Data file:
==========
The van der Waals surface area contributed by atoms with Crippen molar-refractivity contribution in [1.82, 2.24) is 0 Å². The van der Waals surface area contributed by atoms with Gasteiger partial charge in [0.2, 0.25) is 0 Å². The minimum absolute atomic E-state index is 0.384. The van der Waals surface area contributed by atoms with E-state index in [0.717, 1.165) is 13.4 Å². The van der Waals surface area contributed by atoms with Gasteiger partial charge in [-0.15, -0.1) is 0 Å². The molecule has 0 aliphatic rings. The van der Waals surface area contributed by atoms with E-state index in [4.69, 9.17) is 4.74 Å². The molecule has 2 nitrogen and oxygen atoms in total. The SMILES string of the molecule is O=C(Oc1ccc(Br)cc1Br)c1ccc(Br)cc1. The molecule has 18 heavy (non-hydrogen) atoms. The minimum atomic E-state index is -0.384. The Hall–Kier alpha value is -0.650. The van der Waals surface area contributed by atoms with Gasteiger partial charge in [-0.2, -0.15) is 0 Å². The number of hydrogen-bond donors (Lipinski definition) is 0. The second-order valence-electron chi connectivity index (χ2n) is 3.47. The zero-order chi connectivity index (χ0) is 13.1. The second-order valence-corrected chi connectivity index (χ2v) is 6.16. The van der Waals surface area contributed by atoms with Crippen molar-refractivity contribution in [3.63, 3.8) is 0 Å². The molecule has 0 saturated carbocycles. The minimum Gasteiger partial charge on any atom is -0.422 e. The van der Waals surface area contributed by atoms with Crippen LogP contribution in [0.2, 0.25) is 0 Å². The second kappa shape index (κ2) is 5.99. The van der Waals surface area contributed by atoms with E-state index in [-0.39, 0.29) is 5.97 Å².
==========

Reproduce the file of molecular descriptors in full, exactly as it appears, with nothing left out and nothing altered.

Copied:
The van der Waals surface area contributed by atoms with Crippen molar-refractivity contribution in [1.82, 2.24) is 0 Å². The van der Waals surface area contributed by atoms with Gasteiger partial charge in [0.2, 0.25) is 0 Å². The minimum absolute atomic E-state index is 0.384. The van der Waals surface area contributed by atoms with E-state index in [0.717, 1.165) is 13.4 Å². The van der Waals surface area contributed by atoms with Gasteiger partial charge in [-0.15, -0.1) is 0 Å². The molecule has 0 aliphatic rings. The van der Waals surface area contributed by atoms with E-state index in [4.69, 9.17) is 4.74 Å². The molecule has 2 nitrogen and oxygen atoms in total. The SMILES string of the molecule is O=C(Oc1ccc(Br)cc1Br)c1ccc(Br)cc1. The molecule has 18 heavy (non-hydrogen) atoms. The minimum atomic E-state index is -0.384. The Hall–Kier alpha value is -0.650. The van der Waals surface area contributed by atoms with Gasteiger partial charge in [-0.2, -0.15) is 0 Å². The number of hydrogen-bond donors (Lipinski definition) is 0. The second-order valence-electron chi connectivity index (χ2n) is 3.47. The zero-order chi connectivity index (χ0) is 13.1. The second-order valence-corrected chi connectivity index (χ2v) is 6.16. The van der Waals surface area contributed by atoms with Crippen molar-refractivity contribution in [3.63, 3.8) is 0 Å². The molecule has 0 saturated carbocycles. The minimum Gasteiger partial charge on any atom is -0.422 e. The van der Waals surface area contributed by atoms with Crippen LogP contribution in [0.2, 0.25) is 0 Å². The second kappa shape index (κ2) is 5.99. The van der Waals surface area contributed by atoms with E-state index in [-0.39, 0.29) is 5.97 Å².